Cloud computing: Revolution or evolution?

computing evolution

I have jokingly said on many occasions that I have banned myself from using the C-word (Cloud just in case that was unclear from the title).

The reasons behind that statement boiled down to one simple fact. I had, and still, have no idea exactly what a cloud looks like. Yes, I have read about clouds and seen the evolution of “cloud computing” roll out in front of my eyes. I guess you could say I am cloud-agnostic, I believe in the cloud and how it can benefit business, but I don’t feel I have the knowledge of exactly what a cloud is to back that up.

Once you start to scratch at the surface it soon becomes very apparent that Cloud is a fantastic way of describing something that in fact we have been doing for years in the world of outsourced managed services to one degree or another.

Moreover, the following acronyms that have recently come to fore have helped enormously in breaking down the cloud into bite-size chunks and brought me closer to the real truth behind what cloud means.

IaaS- Infrastructure as a Service

PaaS-Platform as a Service

SaaS-Software as a Service

A ‘Private Cloud’ can offer out all of the above services to a customer. Platform as a Service (PaaS) or Software as a Service (SaaS) are the current favourites. Every IT services company from Big Blue to Cisco have their spin and flavour of what is now in common parlance ‘Private Cloud’. To examine this further let’s examine the building blocks of a ‘Private Cloud’.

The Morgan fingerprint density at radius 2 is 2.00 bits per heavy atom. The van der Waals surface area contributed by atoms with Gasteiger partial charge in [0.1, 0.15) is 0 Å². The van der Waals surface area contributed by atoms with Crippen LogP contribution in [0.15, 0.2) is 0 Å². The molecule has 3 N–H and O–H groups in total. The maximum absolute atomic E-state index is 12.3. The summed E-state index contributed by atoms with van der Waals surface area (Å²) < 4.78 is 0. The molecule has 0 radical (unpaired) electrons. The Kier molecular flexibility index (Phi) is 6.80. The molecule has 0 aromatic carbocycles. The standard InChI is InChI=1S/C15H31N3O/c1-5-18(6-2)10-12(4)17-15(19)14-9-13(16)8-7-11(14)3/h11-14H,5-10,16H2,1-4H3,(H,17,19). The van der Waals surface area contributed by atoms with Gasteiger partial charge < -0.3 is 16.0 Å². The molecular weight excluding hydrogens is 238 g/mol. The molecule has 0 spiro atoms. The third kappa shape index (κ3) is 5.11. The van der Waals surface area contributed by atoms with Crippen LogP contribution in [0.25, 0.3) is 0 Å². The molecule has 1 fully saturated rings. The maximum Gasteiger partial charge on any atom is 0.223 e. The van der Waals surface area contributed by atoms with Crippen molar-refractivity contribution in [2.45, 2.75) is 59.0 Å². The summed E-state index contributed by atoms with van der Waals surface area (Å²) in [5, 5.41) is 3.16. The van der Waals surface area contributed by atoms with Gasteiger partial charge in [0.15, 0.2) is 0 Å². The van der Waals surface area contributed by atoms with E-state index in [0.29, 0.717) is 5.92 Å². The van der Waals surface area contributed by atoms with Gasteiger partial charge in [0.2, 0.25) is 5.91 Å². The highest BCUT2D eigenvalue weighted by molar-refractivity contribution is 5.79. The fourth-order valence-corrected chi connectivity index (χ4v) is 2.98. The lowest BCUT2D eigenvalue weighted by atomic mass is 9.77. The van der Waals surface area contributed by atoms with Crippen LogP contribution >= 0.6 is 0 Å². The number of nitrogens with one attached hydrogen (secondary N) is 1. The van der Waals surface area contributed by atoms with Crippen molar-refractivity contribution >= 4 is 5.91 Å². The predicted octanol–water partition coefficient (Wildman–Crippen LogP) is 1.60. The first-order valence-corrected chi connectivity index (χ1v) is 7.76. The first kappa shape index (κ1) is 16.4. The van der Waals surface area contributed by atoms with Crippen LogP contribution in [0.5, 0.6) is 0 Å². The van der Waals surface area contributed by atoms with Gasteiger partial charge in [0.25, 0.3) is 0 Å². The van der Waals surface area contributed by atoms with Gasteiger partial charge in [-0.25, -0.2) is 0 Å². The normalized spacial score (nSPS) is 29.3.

1) Server Landscape: These are servers that one pays for as a service. Remove the Capital Expenditure move to Operational Expenditure for the server resources you need to run your business. OK. Many service providers have been doing this for years. All of the big server manufacturers are effectively banks. Procure the hardware on a lease and the customer pays monthly until the end of the contract. The evolution rather than the revolution here is that it is now possible to virtualise most of this and to have more granular controls over how much and when resources are used. The fundamental model has just evolved with technology. X86 architecture lends itself very well to this model. However, what about all those other servers in the estate? P series platforms, I series Platforms, Open VMS servers, Solaris boxes and dare I mention even mainframe systems (System Z)? Just how do these find their way into the cloud? Currently Blue Chip has a unique proposition in this space. Not only the X86, Blue Chip also offer IBM® P series and I series as part of a hybrid Platform as a Service (PaaS) portfolio. And who knows maybe even Z one day!

2) Storage: Blue Chip has been able to slice up large Storage Area Networks (SAN) and disk in a multi-tenanted environment for years. Many service providers shied away from this and for a reason. Customers didn’t like it, especially security personnel. However suddenly, and for no technical reason, the thinking has shifted and this is now (with the correct controls) perfectly acceptable. I cannot put my finger on exactly when this mood swing occurred but swung it has.